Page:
In the 21st century Doctor Who has played a key role in the BBC’s strategies to assert the continuing value of its public service remit against the fragmentation of television audiences in the multi-channel age. Joseph Oldham explains how this has been accomplished by drawing upon the traditions of public service and national address associated with an age of television from which Doctor Who first emerged.
Doctor Who’s origins in the early 1960s lie in a period when British television was structured as a duopoly, with a public service broadcaster (the BBC) and its single commercial rival (ITV), a situation that remained constant (aside from the addition of a second BBC channel in 1964) until the beginning of the 1980s.
In 1988, Paddy Scannell described how broadcasting, according to this traditional model, ‘brought together for a radically new kind of general public the elements of a culture-in-common (national and transnational) for all’.1 In its original conception, Doctor Who can be seen as a product of this landscape, with the broad family audience associated with its traditional Saturday teatime slot commonly seen as integral to its success. However, its creation can also be seen as part of a drive for the BBC to become more competitive in the face of the ratings success enjoyed by its new rival, ITV. Sydney Newman, the BBC Head of Drama (1962-67) who devised the series’ initial concept, was recruited by the BBC for his experience in commercial television, and Doctor Who itself was, partly, designed to deliver something more modern to the format of the children’s serial. Thus, at its inception, Doctor Who can be seen to have occupied a peculiar ground between the values of public service and a more populist appeal.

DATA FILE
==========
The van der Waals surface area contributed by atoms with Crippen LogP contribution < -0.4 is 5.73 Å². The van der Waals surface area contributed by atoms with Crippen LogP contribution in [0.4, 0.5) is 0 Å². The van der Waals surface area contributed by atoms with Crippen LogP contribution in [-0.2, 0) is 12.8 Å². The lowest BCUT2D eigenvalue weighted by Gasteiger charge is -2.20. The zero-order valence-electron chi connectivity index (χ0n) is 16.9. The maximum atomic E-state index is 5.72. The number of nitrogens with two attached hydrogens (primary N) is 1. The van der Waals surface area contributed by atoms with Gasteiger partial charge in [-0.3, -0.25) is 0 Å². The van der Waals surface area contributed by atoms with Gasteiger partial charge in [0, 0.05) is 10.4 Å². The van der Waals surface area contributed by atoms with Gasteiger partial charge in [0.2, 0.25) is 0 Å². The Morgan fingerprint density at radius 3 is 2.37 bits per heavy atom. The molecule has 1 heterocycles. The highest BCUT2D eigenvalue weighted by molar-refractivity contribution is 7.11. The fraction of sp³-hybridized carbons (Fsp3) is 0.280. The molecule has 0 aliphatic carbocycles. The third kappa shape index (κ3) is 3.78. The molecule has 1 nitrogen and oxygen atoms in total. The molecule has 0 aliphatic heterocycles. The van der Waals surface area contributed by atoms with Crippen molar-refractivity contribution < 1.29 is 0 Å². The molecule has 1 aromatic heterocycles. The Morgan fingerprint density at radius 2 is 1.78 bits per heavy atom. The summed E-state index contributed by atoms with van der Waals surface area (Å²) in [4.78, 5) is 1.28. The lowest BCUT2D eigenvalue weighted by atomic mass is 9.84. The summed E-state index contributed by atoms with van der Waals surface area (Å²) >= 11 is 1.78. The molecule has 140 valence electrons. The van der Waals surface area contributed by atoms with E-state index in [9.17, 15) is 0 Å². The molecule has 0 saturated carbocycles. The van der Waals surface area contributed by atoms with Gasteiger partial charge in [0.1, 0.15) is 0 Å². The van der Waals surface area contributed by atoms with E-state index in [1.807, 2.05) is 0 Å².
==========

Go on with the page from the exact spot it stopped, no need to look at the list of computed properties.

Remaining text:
By the 1980s however, when Doctor Who’s original run hit a decline in popularity, the longstanding ‘scarcity’ of the broadcasting landscape was being eroded by an increasingly fragmented, multi-channel model. This, in part, resulted from a more commercial conception of television in line with the ‘free market’ philosophy of Margaret Thatcher’s Conservative government. Whilst many commentators have celebrated this shift in terms of ‘choice’ and ‘liberation’ for the viewer, others have bemoaned the declining centrality of public service traditions.
Scannell, for example, warned of the potential fragmentation of the general television public “into particular taste publics whom advertisers are increasingly keen to target. In so doing it destroys the principle of equality of access for all to entertainment, informational and cultural resources in a common public domain”.2 With the license fee remaining as its key source of funding, the biggest challenge faced by the BBC over subsequent years has been finding ways to retain the validity of its public service remit, whilst coming under pressure from the government to maintain a high audience share in the increasingly competitive broadcasting environment.